“More needs to be done in relation to supply-chain security and security-by-default,” said Jonathan Sage, government and regulatory affairs executive at IBM and Charter of Trust’s ‘advocacy and communications’ taskforce lead. “That is why we have developed baseline security requirements for the supply chain covering components, products, and services. These baseline requirements map to existing international standards and certification schemes and are an important building block in protecting different kinds of data from unlawful access and stopping technical infrastructures from being compromised.”

Finally, in the defense world, several activities are underway for ensuring component trust. In fact, the U.S. defense community has been a leader in motivating the need for trust standards.

The Defense Microelectronics Activity (DMEA) group certifies suppliers to the defense industry, with a focus on warfighters. One-time vetting is insufficient, since organizations and people within them can change. So an organizational focus on vetting must be kept current. While this may make sense for high-sensitivity projects, it’s not so practical for lower-value systems.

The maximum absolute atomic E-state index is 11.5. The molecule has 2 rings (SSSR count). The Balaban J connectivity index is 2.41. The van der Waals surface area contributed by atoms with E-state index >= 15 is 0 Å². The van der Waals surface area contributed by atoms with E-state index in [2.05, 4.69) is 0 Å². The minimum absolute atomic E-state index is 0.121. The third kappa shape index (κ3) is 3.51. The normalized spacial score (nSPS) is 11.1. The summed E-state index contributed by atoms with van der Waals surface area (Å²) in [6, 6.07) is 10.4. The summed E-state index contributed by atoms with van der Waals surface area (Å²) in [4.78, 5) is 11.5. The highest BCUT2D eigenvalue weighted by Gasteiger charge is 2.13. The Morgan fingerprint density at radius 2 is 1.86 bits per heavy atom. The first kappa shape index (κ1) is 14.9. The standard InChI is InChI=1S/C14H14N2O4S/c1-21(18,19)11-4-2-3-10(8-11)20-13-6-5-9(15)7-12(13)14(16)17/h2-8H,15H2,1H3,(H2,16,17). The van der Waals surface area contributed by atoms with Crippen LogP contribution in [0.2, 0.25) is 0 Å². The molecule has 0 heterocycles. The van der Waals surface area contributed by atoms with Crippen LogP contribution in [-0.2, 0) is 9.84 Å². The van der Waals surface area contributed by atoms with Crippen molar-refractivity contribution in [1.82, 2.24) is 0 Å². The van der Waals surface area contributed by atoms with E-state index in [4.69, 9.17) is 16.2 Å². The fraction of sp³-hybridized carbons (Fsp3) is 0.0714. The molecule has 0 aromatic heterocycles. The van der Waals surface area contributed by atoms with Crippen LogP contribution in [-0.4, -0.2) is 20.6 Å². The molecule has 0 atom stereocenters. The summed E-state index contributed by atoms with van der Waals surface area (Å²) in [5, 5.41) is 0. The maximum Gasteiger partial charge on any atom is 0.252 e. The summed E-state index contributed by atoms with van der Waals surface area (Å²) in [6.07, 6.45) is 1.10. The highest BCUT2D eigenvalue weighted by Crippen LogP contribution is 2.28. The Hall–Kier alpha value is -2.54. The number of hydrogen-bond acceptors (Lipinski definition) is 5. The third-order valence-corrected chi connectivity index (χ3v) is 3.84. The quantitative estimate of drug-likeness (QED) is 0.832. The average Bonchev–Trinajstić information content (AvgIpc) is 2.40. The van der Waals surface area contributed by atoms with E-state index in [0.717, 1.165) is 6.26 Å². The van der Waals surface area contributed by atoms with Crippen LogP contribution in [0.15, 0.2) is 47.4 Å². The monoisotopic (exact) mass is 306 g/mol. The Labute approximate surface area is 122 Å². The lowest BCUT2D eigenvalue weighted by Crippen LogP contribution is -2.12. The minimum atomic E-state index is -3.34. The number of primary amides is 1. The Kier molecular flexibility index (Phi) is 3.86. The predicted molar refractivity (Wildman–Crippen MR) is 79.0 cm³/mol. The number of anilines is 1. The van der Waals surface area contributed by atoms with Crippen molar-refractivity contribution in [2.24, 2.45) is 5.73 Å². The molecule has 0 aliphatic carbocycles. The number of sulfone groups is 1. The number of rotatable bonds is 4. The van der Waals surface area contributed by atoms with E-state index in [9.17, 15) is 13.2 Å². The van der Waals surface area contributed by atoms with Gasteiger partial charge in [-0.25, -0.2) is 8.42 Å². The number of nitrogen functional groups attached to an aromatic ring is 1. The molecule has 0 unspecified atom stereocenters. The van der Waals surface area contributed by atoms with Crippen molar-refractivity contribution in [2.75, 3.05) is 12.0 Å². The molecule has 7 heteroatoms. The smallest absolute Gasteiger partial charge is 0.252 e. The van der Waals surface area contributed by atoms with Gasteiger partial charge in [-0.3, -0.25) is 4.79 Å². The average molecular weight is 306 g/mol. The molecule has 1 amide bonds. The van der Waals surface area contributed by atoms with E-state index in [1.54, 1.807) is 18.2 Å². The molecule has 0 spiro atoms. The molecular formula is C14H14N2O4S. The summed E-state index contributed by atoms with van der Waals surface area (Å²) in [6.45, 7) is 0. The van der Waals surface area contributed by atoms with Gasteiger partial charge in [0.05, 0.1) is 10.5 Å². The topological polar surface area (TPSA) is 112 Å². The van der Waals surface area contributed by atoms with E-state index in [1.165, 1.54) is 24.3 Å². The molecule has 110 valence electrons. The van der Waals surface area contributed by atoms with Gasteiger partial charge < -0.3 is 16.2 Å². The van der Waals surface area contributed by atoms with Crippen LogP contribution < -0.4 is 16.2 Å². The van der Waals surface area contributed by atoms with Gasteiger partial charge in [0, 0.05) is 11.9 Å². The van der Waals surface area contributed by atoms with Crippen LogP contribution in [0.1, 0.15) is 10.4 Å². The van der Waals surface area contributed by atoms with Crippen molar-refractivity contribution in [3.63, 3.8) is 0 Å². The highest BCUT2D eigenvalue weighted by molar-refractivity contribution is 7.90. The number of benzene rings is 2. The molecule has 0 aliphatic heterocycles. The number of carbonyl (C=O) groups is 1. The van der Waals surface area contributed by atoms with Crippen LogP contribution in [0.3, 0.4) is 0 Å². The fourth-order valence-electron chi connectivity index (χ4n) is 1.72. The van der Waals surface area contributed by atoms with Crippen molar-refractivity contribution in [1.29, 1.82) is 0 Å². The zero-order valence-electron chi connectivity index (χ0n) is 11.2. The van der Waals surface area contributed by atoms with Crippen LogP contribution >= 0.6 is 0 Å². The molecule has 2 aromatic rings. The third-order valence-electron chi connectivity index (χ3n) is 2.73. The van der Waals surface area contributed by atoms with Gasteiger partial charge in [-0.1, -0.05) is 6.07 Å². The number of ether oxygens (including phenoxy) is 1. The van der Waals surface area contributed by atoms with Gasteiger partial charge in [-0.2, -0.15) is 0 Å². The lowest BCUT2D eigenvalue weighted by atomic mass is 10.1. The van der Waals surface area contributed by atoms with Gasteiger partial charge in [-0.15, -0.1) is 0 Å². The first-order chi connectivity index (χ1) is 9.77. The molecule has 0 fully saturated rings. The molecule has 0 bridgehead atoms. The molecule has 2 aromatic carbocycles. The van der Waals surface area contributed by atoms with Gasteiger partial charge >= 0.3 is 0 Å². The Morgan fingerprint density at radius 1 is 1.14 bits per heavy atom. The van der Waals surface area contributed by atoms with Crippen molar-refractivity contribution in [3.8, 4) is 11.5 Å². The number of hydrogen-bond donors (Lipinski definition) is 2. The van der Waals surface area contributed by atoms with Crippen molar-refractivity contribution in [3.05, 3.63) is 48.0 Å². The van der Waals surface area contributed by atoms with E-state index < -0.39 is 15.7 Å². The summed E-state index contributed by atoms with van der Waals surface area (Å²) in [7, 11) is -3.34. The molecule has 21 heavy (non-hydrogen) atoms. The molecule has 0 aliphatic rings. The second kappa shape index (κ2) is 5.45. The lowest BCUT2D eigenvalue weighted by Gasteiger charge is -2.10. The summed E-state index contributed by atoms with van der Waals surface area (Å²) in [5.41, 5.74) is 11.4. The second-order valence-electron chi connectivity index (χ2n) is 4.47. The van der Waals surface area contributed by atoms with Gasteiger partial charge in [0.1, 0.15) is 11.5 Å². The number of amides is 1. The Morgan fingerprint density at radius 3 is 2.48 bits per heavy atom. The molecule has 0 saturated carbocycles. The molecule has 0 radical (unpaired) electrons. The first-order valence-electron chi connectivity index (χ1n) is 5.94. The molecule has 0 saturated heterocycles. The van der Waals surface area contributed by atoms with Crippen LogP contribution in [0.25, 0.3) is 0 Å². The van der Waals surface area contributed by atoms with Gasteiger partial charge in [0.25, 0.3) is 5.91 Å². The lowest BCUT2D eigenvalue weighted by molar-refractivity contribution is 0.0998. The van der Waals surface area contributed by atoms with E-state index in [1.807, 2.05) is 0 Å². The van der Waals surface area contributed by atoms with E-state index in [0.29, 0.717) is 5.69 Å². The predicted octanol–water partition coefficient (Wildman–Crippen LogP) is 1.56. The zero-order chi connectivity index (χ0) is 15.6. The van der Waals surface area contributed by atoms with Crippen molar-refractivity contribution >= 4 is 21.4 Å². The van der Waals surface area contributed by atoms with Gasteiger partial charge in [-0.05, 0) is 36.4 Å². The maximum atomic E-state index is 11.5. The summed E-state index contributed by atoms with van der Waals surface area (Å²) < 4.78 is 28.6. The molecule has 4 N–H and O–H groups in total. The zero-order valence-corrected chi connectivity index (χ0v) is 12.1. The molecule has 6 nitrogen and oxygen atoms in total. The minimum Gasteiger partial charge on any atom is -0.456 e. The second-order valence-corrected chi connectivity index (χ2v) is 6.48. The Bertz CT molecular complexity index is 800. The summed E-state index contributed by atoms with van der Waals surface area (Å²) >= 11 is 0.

Meanwhile, the DARPA Automatic Implementation of Secure Silicon (AISS) initiative is taking aim at side channel attacks, hardware Trojans, reverse engineering, and supply chain attacks, such as counterfeiting, recycling, re-marking, cloning, and over-production. There are two aspects to this effort. One aims to create a secure engine that can defend against attacks. This will merge into the second aspect, an asset management infrastructure (AMI) that can track devices through the design process. “We are six months in, and I can say that things have been moving ahead positively so far,” said Aileen Ryan, senior director of strategy for the UltraSoC Division at Siemens EDA.